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At the International Symposium on Endangered Species Used in Traditional East Asian Medicine in Hong Kong in 1997, the bone of a wild mole rat, Mysospalax baileyi or sailong was put forward as a possible alternative. The sailong thrives on the Qinghai-Tibet plateau where it is considered a pest, devouring the roots of grass and contributing to depletion of the grasslands.

Prof. Zhang Baochen, from China's Northwest Institute of Plateau Biology, says that no cases of arthritis or bone degeneration have ever been found in these rats and that locals use Sailong bones to treat post-partum rheumatism.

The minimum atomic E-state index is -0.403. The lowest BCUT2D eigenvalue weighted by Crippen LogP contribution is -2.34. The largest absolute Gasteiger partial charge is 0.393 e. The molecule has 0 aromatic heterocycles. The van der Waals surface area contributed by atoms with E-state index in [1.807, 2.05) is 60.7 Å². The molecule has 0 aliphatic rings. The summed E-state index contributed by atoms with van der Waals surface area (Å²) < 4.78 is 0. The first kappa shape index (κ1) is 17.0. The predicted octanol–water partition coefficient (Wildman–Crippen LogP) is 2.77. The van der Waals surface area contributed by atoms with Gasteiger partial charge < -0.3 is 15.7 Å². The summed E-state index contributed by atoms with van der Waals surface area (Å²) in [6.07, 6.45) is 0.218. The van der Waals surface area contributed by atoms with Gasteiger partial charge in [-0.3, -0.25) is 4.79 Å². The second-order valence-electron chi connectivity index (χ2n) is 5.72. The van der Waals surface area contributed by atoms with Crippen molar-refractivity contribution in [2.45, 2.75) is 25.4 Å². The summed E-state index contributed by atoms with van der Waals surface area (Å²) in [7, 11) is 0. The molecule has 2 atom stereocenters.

Others alternatives discussed at the Symposium included the bones of dogs, pigs, cows, goats, and other domestic animals.

The UK's Department for Environment, Food and Rural Affairs (Defra) and the International Fund for Animal Welfare (IFAW) have published a study carried out at Middlesex University and the Jodrell Laboratory, Kew Gardens into plant alternatives to tiger bones (and also bear bile and rhino horn).